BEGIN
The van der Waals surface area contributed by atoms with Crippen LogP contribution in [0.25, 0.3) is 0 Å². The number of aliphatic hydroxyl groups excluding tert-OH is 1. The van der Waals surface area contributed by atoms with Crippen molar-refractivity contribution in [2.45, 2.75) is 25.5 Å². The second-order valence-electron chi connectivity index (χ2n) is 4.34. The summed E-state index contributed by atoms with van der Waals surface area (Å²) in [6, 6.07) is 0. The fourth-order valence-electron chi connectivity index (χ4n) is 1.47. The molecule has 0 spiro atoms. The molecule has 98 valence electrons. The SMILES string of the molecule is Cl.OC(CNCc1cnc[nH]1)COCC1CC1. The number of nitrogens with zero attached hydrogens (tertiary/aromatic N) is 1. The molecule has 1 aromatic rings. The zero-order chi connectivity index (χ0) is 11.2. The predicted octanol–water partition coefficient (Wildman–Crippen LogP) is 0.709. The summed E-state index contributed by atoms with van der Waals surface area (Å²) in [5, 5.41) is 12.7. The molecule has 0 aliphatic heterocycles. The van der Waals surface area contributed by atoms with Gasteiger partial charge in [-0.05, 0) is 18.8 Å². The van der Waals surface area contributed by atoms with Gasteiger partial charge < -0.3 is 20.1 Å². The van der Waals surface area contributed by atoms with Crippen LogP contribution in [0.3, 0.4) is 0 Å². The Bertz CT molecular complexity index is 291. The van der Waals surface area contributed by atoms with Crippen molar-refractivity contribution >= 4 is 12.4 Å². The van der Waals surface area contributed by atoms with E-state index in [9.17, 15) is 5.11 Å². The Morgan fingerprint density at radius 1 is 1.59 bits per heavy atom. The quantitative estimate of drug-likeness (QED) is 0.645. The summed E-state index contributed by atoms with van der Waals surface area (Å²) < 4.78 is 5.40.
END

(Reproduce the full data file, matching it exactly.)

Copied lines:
The van der Waals surface area contributed by atoms with Crippen LogP contribution in [0.25, 0.3) is 0 Å². The number of aliphatic hydroxyl groups excluding tert-OH is 1. The van der Waals surface area contributed by atoms with Crippen molar-refractivity contribution in [2.45, 2.75) is 25.5 Å². The second-order valence-electron chi connectivity index (χ2n) is 4.34. The summed E-state index contributed by atoms with van der Waals surface area (Å²) in [6, 6.07) is 0. The fourth-order valence-electron chi connectivity index (χ4n) is 1.47. The molecule has 0 spiro atoms. The molecule has 98 valence electrons. The SMILES string of the molecule is Cl.OC(CNCc1cnc[nH]1)COCC1CC1. The number of nitrogens with zero attached hydrogens (tertiary/aromatic N) is 1. The molecule has 1 aromatic rings. The zero-order chi connectivity index (χ0) is 11.2. The predicted octanol–water partition coefficient (Wildman–Crippen LogP) is 0.709. The summed E-state index contributed by atoms with van der Waals surface area (Å²) in [5, 5.41) is 12.7. The molecule has 0 aliphatic heterocycles. The van der Waals surface area contributed by atoms with Gasteiger partial charge in [-0.05, 0) is 18.8 Å². The van der Waals surface area contributed by atoms with Gasteiger partial charge < -0.3 is 20.1 Å². The van der Waals surface area contributed by atoms with Crippen LogP contribution in [0.3, 0.4) is 0 Å². The Bertz CT molecular complexity index is 291. The van der Waals surface area contributed by atoms with Crippen molar-refractivity contribution >= 4 is 12.4 Å². The van der Waals surface area contributed by atoms with E-state index in [9.17, 15) is 5.11 Å². The Morgan fingerprint density at radius 1 is 1.59 bits per heavy atom. The quantitative estimate of drug-likeness (QED) is 0.645. The summed E-state index contributed by atoms with van der Waals surface area (Å²) < 4.78 is 5.40.